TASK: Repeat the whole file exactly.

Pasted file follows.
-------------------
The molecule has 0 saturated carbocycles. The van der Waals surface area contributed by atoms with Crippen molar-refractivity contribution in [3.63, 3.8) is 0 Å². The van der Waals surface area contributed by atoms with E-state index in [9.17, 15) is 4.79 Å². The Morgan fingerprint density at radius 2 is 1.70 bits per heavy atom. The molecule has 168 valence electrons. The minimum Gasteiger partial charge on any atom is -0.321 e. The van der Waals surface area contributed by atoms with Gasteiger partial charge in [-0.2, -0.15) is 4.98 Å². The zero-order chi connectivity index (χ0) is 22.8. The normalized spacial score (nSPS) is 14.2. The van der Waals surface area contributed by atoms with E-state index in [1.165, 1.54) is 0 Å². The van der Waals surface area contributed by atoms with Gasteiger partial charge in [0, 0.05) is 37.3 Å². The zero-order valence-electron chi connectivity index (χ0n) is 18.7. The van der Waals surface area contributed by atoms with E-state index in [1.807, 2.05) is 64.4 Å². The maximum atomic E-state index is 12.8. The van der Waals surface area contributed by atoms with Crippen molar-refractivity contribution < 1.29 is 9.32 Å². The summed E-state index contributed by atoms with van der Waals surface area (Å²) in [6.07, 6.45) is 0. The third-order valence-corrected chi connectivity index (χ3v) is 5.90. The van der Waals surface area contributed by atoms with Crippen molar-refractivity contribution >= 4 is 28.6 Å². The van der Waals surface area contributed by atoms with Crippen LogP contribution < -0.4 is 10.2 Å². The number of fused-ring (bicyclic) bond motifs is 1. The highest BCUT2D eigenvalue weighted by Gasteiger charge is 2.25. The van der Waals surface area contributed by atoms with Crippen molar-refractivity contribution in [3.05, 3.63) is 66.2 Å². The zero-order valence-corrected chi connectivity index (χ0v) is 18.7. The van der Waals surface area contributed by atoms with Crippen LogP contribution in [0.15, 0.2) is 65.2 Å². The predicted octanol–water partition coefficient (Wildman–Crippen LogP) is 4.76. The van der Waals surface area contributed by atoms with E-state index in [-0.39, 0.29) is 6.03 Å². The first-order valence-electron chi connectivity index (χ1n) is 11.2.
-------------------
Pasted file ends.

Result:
The molecule has 0 saturated carbocycles. The van der Waals surface area contributed by atoms with Crippen molar-refractivity contribution in [3.63, 3.8) is 0 Å². The van der Waals surface area contributed by atoms with E-state index in [9.17, 15) is 4.79 Å². The Morgan fingerprint density at radius 2 is 1.70 bits per heavy atom. The molecule has 168 valence electrons. The minimum Gasteiger partial charge on any atom is -0.321 e. The van der Waals surface area contributed by atoms with Gasteiger partial charge in [-0.2, -0.15) is 4.98 Å². The zero-order chi connectivity index (χ0) is 22.8. The normalized spacial score (nSPS) is 14.2. The van der Waals surface area contributed by atoms with E-state index in [1.165, 1.54) is 0 Å². The van der Waals surface area contributed by atoms with Gasteiger partial charge in [0, 0.05) is 37.3 Å². The zero-order valence-electron chi connectivity index (χ0n) is 18.7. The van der Waals surface area contributed by atoms with E-state index in [1.807, 2.05) is 64.4 Å². The maximum atomic E-state index is 12.8. The van der Waals surface area contributed by atoms with Crippen molar-refractivity contribution < 1.29 is 9.32 Å². The summed E-state index contributed by atoms with van der Waals surface area (Å²) in [6.07, 6.45) is 0. The third-order valence-corrected chi connectivity index (χ3v) is 5.90. The van der Waals surface area contributed by atoms with Crippen molar-refractivity contribution >= 4 is 28.6 Å². The van der Waals surface area contributed by atoms with Crippen LogP contribution < -0.4 is 10.2 Å². The number of fused-ring (bicyclic) bond motifs is 1. The highest BCUT2D eigenvalue weighted by Gasteiger charge is 2.25. The van der Waals surface area contributed by atoms with Crippen molar-refractivity contribution in [3.05, 3.63) is 66.2 Å². The zero-order valence-corrected chi connectivity index (χ0v) is 18.7. The van der Waals surface area contributed by atoms with Crippen LogP contribution in [0.15, 0.2) is 65.2 Å². The predicted octanol–water partition coefficient (Wildman–Crippen LogP) is 4.76. The van der Waals surface area contributed by atoms with E-state index in [-0.39, 0.29) is 6.03 Å². The first-order valence-electron chi connectivity index (χ1n) is 11.2.